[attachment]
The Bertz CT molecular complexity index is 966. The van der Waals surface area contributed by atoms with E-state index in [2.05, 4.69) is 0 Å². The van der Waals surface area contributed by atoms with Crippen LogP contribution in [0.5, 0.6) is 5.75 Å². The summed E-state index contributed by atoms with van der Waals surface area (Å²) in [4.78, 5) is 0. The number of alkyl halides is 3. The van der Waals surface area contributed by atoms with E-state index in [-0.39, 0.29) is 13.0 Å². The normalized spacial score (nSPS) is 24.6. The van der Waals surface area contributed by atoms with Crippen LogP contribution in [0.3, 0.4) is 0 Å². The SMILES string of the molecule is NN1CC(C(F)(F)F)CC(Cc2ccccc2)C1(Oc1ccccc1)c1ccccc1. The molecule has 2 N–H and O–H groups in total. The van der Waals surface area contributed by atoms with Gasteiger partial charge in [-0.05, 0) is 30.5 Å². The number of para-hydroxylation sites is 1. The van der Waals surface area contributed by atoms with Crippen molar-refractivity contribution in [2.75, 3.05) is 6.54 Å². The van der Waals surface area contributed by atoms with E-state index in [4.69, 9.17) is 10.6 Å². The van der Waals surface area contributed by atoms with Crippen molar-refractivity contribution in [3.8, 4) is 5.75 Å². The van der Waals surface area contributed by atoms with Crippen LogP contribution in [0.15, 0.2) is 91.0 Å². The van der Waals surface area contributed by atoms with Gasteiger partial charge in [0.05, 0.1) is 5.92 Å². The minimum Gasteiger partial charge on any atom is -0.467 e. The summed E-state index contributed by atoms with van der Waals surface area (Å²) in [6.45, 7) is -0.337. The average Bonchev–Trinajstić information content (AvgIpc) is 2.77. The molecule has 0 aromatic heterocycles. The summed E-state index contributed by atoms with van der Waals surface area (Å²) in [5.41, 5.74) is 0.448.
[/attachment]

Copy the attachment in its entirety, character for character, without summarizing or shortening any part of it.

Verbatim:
The Bertz CT molecular complexity index is 966. The van der Waals surface area contributed by atoms with E-state index in [2.05, 4.69) is 0 Å². The van der Waals surface area contributed by atoms with Crippen LogP contribution in [0.5, 0.6) is 5.75 Å². The summed E-state index contributed by atoms with van der Waals surface area (Å²) in [4.78, 5) is 0. The number of alkyl halides is 3. The van der Waals surface area contributed by atoms with E-state index in [-0.39, 0.29) is 13.0 Å². The normalized spacial score (nSPS) is 24.6. The van der Waals surface area contributed by atoms with Crippen LogP contribution in [0.3, 0.4) is 0 Å². The SMILES string of the molecule is NN1CC(C(F)(F)F)CC(Cc2ccccc2)C1(Oc1ccccc1)c1ccccc1. The molecule has 2 N–H and O–H groups in total. The van der Waals surface area contributed by atoms with Gasteiger partial charge in [-0.05, 0) is 30.5 Å². The number of para-hydroxylation sites is 1. The van der Waals surface area contributed by atoms with Crippen molar-refractivity contribution in [2.75, 3.05) is 6.54 Å². The van der Waals surface area contributed by atoms with E-state index in [4.69, 9.17) is 10.6 Å². The van der Waals surface area contributed by atoms with Crippen molar-refractivity contribution in [3.8, 4) is 5.75 Å². The van der Waals surface area contributed by atoms with Crippen LogP contribution in [0.15, 0.2) is 91.0 Å². The van der Waals surface area contributed by atoms with Gasteiger partial charge in [0.05, 0.1) is 5.92 Å². The minimum Gasteiger partial charge on any atom is -0.467 e. The summed E-state index contributed by atoms with van der Waals surface area (Å²) in [6.45, 7) is -0.337. The average Bonchev–Trinajstić information content (AvgIpc) is 2.77. The molecule has 0 aromatic heterocycles. The summed E-state index contributed by atoms with van der Waals surface area (Å²) in [5.41, 5.74) is 0.448.